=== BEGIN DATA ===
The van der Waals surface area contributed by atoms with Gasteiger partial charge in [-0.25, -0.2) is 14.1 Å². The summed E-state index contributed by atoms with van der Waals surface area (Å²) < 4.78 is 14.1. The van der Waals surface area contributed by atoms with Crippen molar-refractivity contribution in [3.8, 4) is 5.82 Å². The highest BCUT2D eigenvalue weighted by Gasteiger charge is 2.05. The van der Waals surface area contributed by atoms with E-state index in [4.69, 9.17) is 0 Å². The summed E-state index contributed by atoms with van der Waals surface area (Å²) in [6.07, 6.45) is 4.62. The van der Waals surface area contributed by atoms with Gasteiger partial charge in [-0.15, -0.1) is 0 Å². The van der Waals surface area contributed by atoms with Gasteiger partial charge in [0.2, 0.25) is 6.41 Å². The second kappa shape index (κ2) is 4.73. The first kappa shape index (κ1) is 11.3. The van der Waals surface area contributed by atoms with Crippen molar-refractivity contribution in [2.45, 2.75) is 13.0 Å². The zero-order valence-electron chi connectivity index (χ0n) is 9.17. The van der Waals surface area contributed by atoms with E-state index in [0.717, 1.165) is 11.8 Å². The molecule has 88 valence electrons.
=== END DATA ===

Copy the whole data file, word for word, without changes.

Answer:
The van der Waals surface area contributed by atoms with Gasteiger partial charge in [-0.25, -0.2) is 14.1 Å². The summed E-state index contributed by atoms with van der Waals surface area (Å²) < 4.78 is 14.1. The van der Waals surface area contributed by atoms with Crippen molar-refractivity contribution in [3.8, 4) is 5.82 Å². The highest BCUT2D eigenvalue weighted by Gasteiger charge is 2.05. The van der Waals surface area contributed by atoms with E-state index in [4.69, 9.17) is 0 Å². The summed E-state index contributed by atoms with van der Waals surface area (Å²) in [6.07, 6.45) is 4.62. The van der Waals surface area contributed by atoms with Gasteiger partial charge in [-0.15, -0.1) is 0 Å². The van der Waals surface area contributed by atoms with Gasteiger partial charge in [0.2, 0.25) is 6.41 Å². The second kappa shape index (κ2) is 4.73. The first kappa shape index (κ1) is 11.3. The van der Waals surface area contributed by atoms with Crippen molar-refractivity contribution in [2.45, 2.75) is 13.0 Å². The zero-order valence-electron chi connectivity index (χ0n) is 9.17. The van der Waals surface area contributed by atoms with E-state index in [0.717, 1.165) is 11.8 Å². The molecule has 88 valence electrons.